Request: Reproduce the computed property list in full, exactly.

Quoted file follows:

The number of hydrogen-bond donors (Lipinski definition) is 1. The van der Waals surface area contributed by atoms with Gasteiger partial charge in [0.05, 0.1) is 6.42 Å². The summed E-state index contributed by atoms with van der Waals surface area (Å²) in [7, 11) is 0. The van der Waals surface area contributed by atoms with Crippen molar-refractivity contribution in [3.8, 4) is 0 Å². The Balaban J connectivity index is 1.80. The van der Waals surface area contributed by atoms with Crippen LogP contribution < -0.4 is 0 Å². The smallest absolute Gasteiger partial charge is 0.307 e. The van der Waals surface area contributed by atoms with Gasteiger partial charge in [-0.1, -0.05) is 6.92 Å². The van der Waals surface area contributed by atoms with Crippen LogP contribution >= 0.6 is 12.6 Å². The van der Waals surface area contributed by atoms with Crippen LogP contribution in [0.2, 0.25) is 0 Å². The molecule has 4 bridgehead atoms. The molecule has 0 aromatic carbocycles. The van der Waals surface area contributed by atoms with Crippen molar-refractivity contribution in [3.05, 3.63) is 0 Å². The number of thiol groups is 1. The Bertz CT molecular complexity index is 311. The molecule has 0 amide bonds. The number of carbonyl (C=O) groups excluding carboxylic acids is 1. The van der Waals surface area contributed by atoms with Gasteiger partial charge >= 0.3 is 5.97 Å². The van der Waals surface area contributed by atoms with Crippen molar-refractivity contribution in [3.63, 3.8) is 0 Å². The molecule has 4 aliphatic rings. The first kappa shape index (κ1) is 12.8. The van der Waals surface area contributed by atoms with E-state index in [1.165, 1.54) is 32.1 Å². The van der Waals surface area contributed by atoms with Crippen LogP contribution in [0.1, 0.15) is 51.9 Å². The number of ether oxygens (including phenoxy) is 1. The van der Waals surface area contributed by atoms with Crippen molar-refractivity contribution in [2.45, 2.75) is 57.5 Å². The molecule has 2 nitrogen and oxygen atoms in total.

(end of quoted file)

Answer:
The number of hydrogen-bond donors (Lipinski definition) is 1. The van der Waals surface area contributed by atoms with Gasteiger partial charge in [0.05, 0.1) is 6.42 Å². The summed E-state index contributed by atoms with van der Waals surface area (Å²) in [7, 11) is 0. The van der Waals surface area contributed by atoms with Crippen molar-refractivity contribution in [3.8, 4) is 0 Å². The Balaban J connectivity index is 1.80. The van der Waals surface area contributed by atoms with Crippen LogP contribution < -0.4 is 0 Å². The smallest absolute Gasteiger partial charge is 0.307 e. The van der Waals surface area contributed by atoms with Gasteiger partial charge in [-0.1, -0.05) is 6.92 Å². The van der Waals surface area contributed by atoms with Crippen LogP contribution >= 0.6 is 12.6 Å². The van der Waals surface area contributed by atoms with Crippen LogP contribution in [0.2, 0.25) is 0 Å². The molecule has 4 bridgehead atoms. The molecule has 0 aromatic carbocycles. The van der Waals surface area contributed by atoms with Crippen molar-refractivity contribution in [3.05, 3.63) is 0 Å². The number of thiol groups is 1. The Bertz CT molecular complexity index is 311. The molecule has 0 amide bonds. The number of carbonyl (C=O) groups excluding carboxylic acids is 1. The van der Waals surface area contributed by atoms with Gasteiger partial charge >= 0.3 is 5.97 Å². The van der Waals surface area contributed by atoms with Crippen molar-refractivity contribution in [3.63, 3.8) is 0 Å². The molecule has 4 aliphatic rings. The first kappa shape index (κ1) is 12.8. The van der Waals surface area contributed by atoms with E-state index in [1.165, 1.54) is 32.1 Å². The van der Waals surface area contributed by atoms with Crippen LogP contribution in [0.1, 0.15) is 51.9 Å². The number of ether oxygens (including phenoxy) is 1. The van der Waals surface area contributed by atoms with Crippen molar-refractivity contribution in [2.45, 2.75) is 57.5 Å². The molecule has 2 nitrogen and oxygen atoms in total.